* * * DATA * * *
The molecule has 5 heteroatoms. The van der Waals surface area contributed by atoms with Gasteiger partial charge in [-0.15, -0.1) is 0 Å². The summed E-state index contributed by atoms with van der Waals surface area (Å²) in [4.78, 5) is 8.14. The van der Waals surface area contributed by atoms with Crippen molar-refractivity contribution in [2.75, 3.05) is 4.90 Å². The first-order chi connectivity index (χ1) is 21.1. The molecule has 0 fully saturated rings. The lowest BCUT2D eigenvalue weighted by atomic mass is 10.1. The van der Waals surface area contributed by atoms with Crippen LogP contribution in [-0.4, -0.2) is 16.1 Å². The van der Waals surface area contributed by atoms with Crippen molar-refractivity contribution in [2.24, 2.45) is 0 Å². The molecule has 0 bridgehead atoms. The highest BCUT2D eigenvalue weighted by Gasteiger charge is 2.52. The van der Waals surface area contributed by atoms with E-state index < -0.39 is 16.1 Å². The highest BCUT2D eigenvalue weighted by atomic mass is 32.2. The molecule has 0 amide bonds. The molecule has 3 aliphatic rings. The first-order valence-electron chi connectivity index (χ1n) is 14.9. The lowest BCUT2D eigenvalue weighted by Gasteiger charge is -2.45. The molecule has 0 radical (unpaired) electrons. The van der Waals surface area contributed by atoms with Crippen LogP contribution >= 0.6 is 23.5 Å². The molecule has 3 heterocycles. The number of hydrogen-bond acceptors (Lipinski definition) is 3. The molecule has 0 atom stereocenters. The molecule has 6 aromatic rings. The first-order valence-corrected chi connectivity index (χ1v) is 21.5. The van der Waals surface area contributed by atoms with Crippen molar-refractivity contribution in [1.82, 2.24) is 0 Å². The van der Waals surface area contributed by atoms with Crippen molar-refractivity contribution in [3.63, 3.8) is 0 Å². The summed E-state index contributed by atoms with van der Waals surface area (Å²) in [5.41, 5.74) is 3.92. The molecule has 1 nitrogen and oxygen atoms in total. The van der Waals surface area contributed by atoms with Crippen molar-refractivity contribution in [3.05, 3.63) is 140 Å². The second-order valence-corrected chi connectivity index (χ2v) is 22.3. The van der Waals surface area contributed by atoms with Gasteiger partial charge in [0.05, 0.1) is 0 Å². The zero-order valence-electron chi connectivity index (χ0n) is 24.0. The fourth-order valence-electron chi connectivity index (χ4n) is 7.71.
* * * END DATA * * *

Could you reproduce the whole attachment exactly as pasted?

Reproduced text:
The molecule has 5 heteroatoms. The van der Waals surface area contributed by atoms with Gasteiger partial charge in [-0.15, -0.1) is 0 Å². The summed E-state index contributed by atoms with van der Waals surface area (Å²) in [4.78, 5) is 8.14. The van der Waals surface area contributed by atoms with Crippen molar-refractivity contribution in [2.75, 3.05) is 4.90 Å². The first-order chi connectivity index (χ1) is 21.1. The molecule has 0 fully saturated rings. The lowest BCUT2D eigenvalue weighted by atomic mass is 10.1. The van der Waals surface area contributed by atoms with Crippen LogP contribution in [-0.4, -0.2) is 16.1 Å². The van der Waals surface area contributed by atoms with Crippen molar-refractivity contribution in [2.24, 2.45) is 0 Å². The molecule has 0 bridgehead atoms. The highest BCUT2D eigenvalue weighted by Gasteiger charge is 2.52. The van der Waals surface area contributed by atoms with E-state index < -0.39 is 16.1 Å². The highest BCUT2D eigenvalue weighted by atomic mass is 32.2. The molecule has 0 amide bonds. The molecule has 3 aliphatic rings. The first-order valence-electron chi connectivity index (χ1n) is 14.9. The lowest BCUT2D eigenvalue weighted by Gasteiger charge is -2.45. The molecule has 0 radical (unpaired) electrons. The van der Waals surface area contributed by atoms with Crippen LogP contribution >= 0.6 is 23.5 Å². The molecule has 3 heterocycles. The number of hydrogen-bond acceptors (Lipinski definition) is 3. The molecule has 0 atom stereocenters. The molecule has 6 aromatic rings. The first-order valence-corrected chi connectivity index (χ1v) is 21.5. The van der Waals surface area contributed by atoms with Crippen molar-refractivity contribution in [1.82, 2.24) is 0 Å². The van der Waals surface area contributed by atoms with Crippen molar-refractivity contribution in [3.63, 3.8) is 0 Å². The summed E-state index contributed by atoms with van der Waals surface area (Å²) in [5.41, 5.74) is 3.92. The molecule has 1 nitrogen and oxygen atoms in total. The van der Waals surface area contributed by atoms with Crippen molar-refractivity contribution in [3.05, 3.63) is 140 Å². The second-order valence-corrected chi connectivity index (χ2v) is 22.3. The van der Waals surface area contributed by atoms with Gasteiger partial charge in [0.05, 0.1) is 0 Å². The zero-order valence-electron chi connectivity index (χ0n) is 24.0. The fourth-order valence-electron chi connectivity index (χ4n) is 7.71.